I have a great job. It has allowed me to visit some of the cleverest technology companies around the world and meet many of those shaping our future, from Amazon’s Jeff Bezos to Mark Zuckerberg of Facebook.
Juliet Chen's insight:
Technology is merely a tool to help us, the people, to create better solution and connections
The concrete back-to-the-80s timewarp that is the Old Street roundabout is to get a much-needed overhaul. The ‘silicon roundabout’, so called because of the preponderance of tech startups nearby, is a dismal let-down for anyone expecting a flickering hub of innovation. The Tube tannoy system is about as digital as it gets.
The surfboard-sized robot is one of Liquid Robotics’ Wave Gliders--the first marine robots that propel themselves forward with wave energy. In November 2011, four Wave Gliders took off on a slow journey (they have a top speed of one and a half knots) across the Pacific, armed with sensors that measure oil spills, salinity levels, phytoplankton activity, and more. The goal: to spark interest in marine science, foster new innovations, and prove out Liquid Robotics’ technology. All data from the journey is available for free to anyone who registers on the Liquid Robotics website.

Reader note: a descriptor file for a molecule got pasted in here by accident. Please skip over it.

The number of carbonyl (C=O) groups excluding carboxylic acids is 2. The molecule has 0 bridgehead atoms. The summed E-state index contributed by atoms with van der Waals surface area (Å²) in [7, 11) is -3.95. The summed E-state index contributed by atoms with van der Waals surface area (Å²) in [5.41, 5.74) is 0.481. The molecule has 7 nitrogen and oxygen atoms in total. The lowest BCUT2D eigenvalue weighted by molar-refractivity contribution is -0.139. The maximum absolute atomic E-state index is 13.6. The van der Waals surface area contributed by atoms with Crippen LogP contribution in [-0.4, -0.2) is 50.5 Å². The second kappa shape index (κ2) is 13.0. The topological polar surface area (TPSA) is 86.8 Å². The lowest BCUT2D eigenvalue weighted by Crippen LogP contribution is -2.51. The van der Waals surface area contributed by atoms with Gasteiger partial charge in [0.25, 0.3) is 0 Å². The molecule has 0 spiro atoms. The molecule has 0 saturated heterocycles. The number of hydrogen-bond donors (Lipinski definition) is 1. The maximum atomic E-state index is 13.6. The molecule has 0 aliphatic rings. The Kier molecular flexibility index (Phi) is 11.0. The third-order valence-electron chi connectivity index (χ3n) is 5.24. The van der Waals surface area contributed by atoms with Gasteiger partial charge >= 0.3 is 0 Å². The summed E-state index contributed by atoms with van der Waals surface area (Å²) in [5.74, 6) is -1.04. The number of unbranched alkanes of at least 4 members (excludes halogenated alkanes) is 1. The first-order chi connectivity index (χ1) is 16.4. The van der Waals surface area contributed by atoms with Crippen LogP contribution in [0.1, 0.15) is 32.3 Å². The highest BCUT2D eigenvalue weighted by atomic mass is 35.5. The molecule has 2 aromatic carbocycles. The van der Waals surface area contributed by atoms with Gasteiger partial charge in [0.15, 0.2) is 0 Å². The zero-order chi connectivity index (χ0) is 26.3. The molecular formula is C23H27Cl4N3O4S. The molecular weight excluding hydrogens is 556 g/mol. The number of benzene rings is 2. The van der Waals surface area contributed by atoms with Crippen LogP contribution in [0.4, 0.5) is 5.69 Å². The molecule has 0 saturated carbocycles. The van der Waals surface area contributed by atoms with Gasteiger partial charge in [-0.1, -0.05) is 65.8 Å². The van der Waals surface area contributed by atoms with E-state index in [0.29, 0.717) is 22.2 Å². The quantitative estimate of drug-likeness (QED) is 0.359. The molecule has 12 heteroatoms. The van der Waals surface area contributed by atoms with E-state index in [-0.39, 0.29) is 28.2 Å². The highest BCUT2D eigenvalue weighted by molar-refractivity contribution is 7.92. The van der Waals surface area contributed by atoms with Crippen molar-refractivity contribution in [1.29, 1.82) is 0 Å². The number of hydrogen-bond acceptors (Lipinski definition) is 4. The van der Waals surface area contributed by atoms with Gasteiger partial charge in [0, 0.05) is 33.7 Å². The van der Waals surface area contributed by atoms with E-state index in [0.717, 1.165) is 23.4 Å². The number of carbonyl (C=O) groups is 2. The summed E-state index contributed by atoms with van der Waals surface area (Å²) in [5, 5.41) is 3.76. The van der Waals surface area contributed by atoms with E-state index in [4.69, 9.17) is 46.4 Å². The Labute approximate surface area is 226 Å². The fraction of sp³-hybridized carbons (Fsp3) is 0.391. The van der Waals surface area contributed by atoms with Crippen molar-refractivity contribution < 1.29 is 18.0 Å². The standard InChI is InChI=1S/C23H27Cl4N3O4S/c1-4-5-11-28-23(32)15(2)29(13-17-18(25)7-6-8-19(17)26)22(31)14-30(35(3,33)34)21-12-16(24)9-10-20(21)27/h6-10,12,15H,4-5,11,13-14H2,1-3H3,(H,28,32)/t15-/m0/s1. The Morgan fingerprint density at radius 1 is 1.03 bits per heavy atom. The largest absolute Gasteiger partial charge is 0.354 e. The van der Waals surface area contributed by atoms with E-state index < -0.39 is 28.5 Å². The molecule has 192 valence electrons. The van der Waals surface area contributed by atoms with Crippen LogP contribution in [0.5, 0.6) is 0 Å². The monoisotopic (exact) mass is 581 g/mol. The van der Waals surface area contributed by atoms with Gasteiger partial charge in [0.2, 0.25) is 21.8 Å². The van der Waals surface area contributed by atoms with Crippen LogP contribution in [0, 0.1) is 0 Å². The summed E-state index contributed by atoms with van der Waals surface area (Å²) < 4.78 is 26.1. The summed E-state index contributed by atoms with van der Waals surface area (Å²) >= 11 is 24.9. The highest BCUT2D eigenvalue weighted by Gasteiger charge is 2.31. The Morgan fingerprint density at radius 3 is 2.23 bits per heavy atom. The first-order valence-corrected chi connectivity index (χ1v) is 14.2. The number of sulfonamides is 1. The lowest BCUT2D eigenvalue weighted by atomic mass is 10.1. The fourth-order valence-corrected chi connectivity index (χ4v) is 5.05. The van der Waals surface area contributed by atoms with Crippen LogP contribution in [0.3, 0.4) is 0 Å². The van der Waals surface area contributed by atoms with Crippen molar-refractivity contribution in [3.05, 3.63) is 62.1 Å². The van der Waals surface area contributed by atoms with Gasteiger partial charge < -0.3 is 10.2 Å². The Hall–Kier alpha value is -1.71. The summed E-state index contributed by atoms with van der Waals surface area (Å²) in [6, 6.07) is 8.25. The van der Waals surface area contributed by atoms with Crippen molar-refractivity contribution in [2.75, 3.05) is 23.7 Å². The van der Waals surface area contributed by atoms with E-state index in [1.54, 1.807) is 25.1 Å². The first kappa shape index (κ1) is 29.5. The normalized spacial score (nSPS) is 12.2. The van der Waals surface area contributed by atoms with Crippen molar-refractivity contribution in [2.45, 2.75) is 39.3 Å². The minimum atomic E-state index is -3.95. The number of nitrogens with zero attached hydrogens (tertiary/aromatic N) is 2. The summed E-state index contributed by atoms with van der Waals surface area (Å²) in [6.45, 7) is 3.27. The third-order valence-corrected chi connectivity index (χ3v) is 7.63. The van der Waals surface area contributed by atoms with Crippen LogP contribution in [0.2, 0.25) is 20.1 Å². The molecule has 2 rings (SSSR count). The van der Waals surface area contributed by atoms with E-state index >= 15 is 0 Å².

And as smartphones become mainstream, the channel continues to offer many new ways to leverage and integrate promotions. We were interested to read of Kellogg’s and United Biscuits trialling of the couponing app Shopitize, here in the UK. It invites its small community to buy certain products, and upon doing so, send a photo of their receipt to get cashback via the app. Innovative stuff.
Designing is the humanisation of technology; ultimately, it's about people. In the year ahead, designers have to understand the global context in which designed products will be used more so than ever before.